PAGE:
Author Topic: ARP Wave  (Read 1734 times)

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ARP Wave
« on: August 30, 2011, 12:46:29 AM »
I've been considering hip resurfacing for a few years, but just saw the ad for ARP Wave and looked into it a little. It would be nice to avoid surgery of any kind if it works. Has anyone had any experience with ARP wave that they can share with me?

Pat Walter

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Re: ARP Wave
« Reply #1 on: August 30, 2011, 01:19:19 AM »

So far there are no treatments to improve a deteriorated hip.  If there were, this website would not exist.  Steriod shots are often used and some people get arthroscopy depending on their problem.  Most have found that they still needed a hip resurfacing.  They are able to grow cartilage in dogs and horses, but not in human hips yet.  Hopefully, that will happen in the future, but no one is even close yet.

So the answer is that if your hip is deteriorated you can try strengthening muscles around it, try glucosimine and condroiten and even steriod shots - but sooner or later the only way to stop pain and get active is to have a hip replacement.

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Re: ARP Wave
« Reply #2 on: August 30, 2011, 02:30:36 AM »
Hi, first I want to praise your ability to be open minded and research all possibilities. It's what got me to consider hip resurfacing instead of the alternative that was pushed to me (THR) in its stead.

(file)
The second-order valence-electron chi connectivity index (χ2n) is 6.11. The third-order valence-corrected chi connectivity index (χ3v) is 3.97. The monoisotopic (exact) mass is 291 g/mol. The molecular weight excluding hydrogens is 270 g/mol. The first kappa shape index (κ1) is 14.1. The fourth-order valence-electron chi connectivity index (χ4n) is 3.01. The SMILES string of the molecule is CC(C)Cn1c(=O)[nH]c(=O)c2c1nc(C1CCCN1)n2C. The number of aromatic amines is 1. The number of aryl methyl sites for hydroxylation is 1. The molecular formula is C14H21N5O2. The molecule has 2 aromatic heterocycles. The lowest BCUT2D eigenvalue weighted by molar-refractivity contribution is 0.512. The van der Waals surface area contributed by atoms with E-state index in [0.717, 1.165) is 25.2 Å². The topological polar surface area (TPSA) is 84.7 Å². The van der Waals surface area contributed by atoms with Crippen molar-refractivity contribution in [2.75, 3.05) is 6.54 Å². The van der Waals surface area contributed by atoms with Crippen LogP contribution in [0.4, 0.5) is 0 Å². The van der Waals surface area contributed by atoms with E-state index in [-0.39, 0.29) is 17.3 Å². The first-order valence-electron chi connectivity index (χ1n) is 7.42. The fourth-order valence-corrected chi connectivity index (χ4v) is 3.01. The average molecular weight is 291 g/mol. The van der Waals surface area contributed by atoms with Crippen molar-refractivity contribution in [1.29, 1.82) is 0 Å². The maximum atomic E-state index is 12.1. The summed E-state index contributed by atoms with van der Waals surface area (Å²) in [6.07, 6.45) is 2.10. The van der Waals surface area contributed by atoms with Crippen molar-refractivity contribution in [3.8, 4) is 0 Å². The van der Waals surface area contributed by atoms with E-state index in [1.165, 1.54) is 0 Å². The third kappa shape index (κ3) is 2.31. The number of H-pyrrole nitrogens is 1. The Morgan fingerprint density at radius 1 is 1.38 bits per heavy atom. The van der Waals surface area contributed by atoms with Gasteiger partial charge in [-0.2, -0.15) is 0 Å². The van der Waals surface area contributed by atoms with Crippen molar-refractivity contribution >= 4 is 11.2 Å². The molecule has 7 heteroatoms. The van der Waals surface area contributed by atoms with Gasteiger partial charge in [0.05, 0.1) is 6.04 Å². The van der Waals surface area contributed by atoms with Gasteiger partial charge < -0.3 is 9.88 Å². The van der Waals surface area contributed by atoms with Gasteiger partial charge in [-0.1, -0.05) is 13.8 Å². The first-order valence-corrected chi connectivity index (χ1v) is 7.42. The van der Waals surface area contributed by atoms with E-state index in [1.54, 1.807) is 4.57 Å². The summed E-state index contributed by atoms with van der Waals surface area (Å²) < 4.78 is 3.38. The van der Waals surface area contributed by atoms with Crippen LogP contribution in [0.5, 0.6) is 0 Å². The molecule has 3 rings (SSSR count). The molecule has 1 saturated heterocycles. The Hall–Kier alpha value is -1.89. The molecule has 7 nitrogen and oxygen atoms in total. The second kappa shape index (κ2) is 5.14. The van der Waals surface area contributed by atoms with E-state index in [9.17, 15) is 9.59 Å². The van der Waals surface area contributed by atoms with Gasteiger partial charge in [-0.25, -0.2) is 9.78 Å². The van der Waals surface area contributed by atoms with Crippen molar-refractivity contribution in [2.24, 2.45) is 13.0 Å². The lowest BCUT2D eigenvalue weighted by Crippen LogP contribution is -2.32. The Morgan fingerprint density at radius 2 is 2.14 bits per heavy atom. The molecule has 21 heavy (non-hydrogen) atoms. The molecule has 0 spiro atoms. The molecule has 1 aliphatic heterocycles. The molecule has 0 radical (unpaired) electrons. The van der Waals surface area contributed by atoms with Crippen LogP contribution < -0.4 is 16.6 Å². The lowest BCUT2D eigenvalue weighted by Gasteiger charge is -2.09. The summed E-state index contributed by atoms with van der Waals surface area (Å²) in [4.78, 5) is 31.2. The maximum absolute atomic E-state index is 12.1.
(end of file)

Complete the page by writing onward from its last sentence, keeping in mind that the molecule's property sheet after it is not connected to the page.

I considered and partook of a lot of different possible therapies, from physical therapy to deep tissue massage, to holistic medicines, pain killers, different modes of training my muscles, etc.  I even did a workout boot camp thinking to shock my system into correction. I think you'll find many inventive and inquisitive people here, all of whom did their own research into every avenue, since none of us wanted to have the surgery.

Ultimately, though, I came to realize that this was a structural issue at its most basic. Muscle strength, fitness and health probably kept many of us from succumbing earlier, but eventually, muscle can only do so much to overcome the structural defficiency. I lost the cushion between my leg bone and my hip socket, which provided the protection between the bones. Once that went, friction and the inexorable laws of physics take over, and I had to admit to myself that the only way to fix a stripped joint is to replace it with an artificial. The resurfacing replacements for me (two hips) have been great. I won't tell you it's easy, it requires strength (the mental kind) and perseverance, but in a comparatively quick time, you can get your life back.

Just my 2 cents, but I have been where you are, and I wish you good luck in getting to a decision in your own time.
« Last Edit: August 30, 2011, 02:34:45 AM by hernanu »
Hernan, LHR 8/24/2010, RHR 11/29/2010 - Cormet, Dr. Snyder


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Re: ARP Wave
« Reply #3 on: August 30, 2011, 05:24:59 AM »
Well I did my own strength and stretching routine.  This did help reduce the pain in the hip caused by walking.  It also probably put off the surgery for a little bit.  The ARP Wave appears to be another way to strengthen muscle to do the same thing.

As Hernanu said it doesn't do anything to regenerate the cartilage in the hip.  Stronger muscles reduce the pressure of the bone-on-bone impact but it will only continue to degenerate.

Good luck and best wishes.

LBHR, Dr. Pritchett, 8/1/2011


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